5 Tips to Help Brands Find Their True Voice on Digital Platforms

Dr. Robert J. Petrausch 

The lost art of listening in the age of distraction is making a comeback in the world of social media. While PR executives spend much of their time writing for the Web and other forums, the skill of listening online is most prized in the digital sphere.

PR executives say that they are listening to conversations on the Web about their organizations but, in fact, they are really engaging in a form of passive listening by gathering basic information from Web conversations and keeping tabs on competitors. This is all well and good, but it is active listening that can help executives capture important key ideas for PR campaigns that will resonate with on-line audiences. In addition, by listening carefully to what consumers and other stakeholders are saying on the Web and in blogs, videos, and tweets, the campaign team can fine-tune its overall message strategy. 

Monitoring what people are saying about an organization has become much easier with social media tools or, what one can metaphorically call digital ears. These tools help to decipher the consumer’s voice with greater diversity of data at unprecedented speeds unheard of in the pre-Internet era. After all, conversations are continually taking place about a brand’s reputation whether one is participating in them or not. These conversations are vital because they provide important intelligence about one’s online reputation as well as a reality check on whether a brand or service offering is making the grade in the marketplace.

Traditional methods of collecting data (qualitative and quantitative) can be expensive and hard to capture. These methods require time to record and tabulate results even as data becomes outdated. In the 24/7 news and business cycle, the prospect of waiting lengthy periods for consumer research is no longer feasible when speed equates with business success.

The consumer’s voice in real time is the holy grail for corporations and agencies because it provides a sneak peek at how they behave, think, buy and act in the marketplace. It also offers insight on what may be the next big industry trend. Moreover, this voice can help PR executives craft messages and strategies for public relations campaigns.

One way to find messages for a public relations campaign is text mining, which is a process of tracking and analyzing words and conversations on the Web and through social networking sites such as Facebook and Twitter. New advanced technologies in optical scanning and voice recognition systems are helping organizations digitize text and voice messages. Text mining can sift out fans from enemies of the company or brand and help executives build public relations campaigns that will reinforce fan support or mitigate detractor diatribes. It is important to remember that Web access to social media sites is open 24/7.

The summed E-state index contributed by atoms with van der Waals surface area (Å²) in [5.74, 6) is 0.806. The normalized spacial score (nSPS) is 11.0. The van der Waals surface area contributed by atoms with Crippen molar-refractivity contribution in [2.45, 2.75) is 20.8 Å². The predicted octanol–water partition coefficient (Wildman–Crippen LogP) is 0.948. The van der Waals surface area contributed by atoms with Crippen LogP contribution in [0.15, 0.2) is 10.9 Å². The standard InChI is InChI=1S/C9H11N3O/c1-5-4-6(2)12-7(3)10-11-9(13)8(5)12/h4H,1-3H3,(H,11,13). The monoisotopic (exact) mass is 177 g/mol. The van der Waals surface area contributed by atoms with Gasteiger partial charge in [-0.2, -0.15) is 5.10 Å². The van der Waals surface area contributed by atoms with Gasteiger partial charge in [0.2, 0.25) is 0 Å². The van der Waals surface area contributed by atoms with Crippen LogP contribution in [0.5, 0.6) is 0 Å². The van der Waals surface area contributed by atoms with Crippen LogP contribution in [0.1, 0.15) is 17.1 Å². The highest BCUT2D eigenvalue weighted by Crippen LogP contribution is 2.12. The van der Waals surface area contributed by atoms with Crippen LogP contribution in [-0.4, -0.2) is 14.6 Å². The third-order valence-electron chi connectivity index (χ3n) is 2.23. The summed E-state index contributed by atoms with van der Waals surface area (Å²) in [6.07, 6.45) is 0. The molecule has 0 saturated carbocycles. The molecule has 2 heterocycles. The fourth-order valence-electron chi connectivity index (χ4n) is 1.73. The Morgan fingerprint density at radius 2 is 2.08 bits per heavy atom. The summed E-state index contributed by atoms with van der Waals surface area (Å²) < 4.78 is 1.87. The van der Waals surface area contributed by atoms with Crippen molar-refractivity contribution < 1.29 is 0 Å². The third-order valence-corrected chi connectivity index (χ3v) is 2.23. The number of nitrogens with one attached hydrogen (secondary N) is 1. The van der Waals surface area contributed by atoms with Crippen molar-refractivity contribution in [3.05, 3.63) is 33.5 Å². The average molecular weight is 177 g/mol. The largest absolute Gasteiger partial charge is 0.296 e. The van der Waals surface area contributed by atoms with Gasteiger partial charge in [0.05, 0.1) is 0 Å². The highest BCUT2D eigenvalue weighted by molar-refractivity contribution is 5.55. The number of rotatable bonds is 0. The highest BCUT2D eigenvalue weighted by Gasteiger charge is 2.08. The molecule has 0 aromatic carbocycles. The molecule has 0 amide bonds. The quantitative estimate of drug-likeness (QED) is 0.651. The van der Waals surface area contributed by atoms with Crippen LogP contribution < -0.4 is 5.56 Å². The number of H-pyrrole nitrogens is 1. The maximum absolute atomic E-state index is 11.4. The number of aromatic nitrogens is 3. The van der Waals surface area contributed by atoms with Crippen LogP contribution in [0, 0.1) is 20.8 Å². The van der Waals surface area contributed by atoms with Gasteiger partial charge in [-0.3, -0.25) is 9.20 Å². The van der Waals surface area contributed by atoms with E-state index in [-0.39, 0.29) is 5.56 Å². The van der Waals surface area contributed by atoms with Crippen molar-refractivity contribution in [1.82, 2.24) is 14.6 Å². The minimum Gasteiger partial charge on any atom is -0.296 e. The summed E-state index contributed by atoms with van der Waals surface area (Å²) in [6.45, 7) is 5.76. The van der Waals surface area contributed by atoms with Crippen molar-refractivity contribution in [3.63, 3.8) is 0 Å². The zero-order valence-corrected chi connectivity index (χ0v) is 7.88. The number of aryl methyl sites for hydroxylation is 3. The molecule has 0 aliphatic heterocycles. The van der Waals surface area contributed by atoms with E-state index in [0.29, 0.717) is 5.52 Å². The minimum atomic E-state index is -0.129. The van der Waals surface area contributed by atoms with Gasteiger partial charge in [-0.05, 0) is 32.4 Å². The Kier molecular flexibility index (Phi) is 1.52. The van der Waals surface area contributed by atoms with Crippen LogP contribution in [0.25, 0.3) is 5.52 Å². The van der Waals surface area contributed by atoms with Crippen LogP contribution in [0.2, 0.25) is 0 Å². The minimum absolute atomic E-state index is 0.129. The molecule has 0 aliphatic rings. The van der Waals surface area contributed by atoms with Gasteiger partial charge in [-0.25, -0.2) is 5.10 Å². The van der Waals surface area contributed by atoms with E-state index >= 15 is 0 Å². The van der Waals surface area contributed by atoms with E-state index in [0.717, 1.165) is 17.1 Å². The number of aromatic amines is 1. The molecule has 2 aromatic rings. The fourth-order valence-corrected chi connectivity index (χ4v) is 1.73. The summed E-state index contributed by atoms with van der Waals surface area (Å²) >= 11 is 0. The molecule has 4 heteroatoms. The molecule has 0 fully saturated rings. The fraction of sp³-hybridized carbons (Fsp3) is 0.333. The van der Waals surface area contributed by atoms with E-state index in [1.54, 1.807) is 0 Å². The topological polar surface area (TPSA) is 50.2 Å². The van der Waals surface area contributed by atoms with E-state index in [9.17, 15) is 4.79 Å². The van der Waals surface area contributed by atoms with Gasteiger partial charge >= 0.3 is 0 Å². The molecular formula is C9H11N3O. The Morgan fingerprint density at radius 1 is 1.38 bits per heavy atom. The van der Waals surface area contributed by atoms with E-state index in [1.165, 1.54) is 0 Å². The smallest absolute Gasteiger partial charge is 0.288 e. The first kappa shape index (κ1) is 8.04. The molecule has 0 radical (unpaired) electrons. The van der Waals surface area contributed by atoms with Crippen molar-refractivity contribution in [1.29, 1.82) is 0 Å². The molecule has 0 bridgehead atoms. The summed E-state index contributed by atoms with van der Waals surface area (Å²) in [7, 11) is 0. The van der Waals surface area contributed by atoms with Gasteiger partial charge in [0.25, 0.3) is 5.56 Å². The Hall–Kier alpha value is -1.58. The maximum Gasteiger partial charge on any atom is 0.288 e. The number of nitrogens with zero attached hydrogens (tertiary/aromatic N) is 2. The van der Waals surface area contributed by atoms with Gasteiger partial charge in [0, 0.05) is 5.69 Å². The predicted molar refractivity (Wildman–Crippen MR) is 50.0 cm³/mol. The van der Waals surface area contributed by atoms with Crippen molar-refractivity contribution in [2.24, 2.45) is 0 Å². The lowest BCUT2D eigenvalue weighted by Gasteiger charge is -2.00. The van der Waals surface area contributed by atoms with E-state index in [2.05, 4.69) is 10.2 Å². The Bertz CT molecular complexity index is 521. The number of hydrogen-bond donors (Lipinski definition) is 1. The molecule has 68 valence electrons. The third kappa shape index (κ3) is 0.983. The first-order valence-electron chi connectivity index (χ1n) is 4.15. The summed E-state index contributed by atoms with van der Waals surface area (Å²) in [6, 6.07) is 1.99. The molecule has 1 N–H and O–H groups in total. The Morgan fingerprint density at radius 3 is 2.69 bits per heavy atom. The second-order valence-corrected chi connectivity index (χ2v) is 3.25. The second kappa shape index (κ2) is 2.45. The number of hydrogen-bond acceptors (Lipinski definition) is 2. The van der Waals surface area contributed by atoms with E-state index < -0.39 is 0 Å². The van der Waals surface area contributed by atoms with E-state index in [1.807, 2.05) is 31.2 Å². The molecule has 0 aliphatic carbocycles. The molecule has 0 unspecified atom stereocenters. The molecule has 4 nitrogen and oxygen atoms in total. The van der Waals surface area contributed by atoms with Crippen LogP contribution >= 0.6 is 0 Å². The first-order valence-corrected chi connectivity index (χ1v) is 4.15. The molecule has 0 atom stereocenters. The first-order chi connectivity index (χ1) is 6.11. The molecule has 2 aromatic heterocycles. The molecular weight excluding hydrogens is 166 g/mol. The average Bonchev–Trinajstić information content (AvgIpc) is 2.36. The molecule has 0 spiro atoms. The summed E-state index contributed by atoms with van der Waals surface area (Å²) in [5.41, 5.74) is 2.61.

Five categories that should be text-mined for key words in online conversations are as follows:

  1. Reputation: What are they saying about us—both good and bad?

  2. Brand: Is the conversation lively, positive, boring, positive or negative?

  3. Competitors: Are we faring better or worse that our competitors in the digital sphere?

  4. Communities: Are community organizations and leaders supporting what we do and what we say?

  5. Promotion: Are our customers responding positively or negatively to our current promotion campaigns?

By analyzing the data and listening to the conversations on the Web and social media sites, an organization can begin to reveal its true voice to the digital community. The old sales mode of marketing products and services on the Web is being replaced by telling real stories about real people and real situations, thereby presenting the true voice of the organization more authentically.

Five tips for finding your true voice in the digital sphere include:

  1. Listen carefully to the conversation on the Web and social media sites about your products and services and turn them into real stories in the company’s communications platform.

  2. Listen to what your customers and clients say about your organization and let them become your advocates and evangelists.

  3. Listen to your fans online to find words and phrases that best resonate with your target audiences and stakeholders.

  4. Listen to your employees and let them describe your business and products in ways that will make customers like what they hear.

  5. Listen to opinion leaders and luminaries and let them guide your organization into the future.  

Public relations executives who learn the valuable methods of actively listening to social media conversations will help their organizations improve their online reputations in the digital world. With new advances in technology, PR executives now have innovative listening tools to collect and analyze customer data for public relations campaigns.

Dr. Robert J. Petrausch is an associate professor at Iona College in the department of mass communication and is a former chief 
communications officer for a Fortune 500 company. He can be reached at RPetrausch@iona.edu.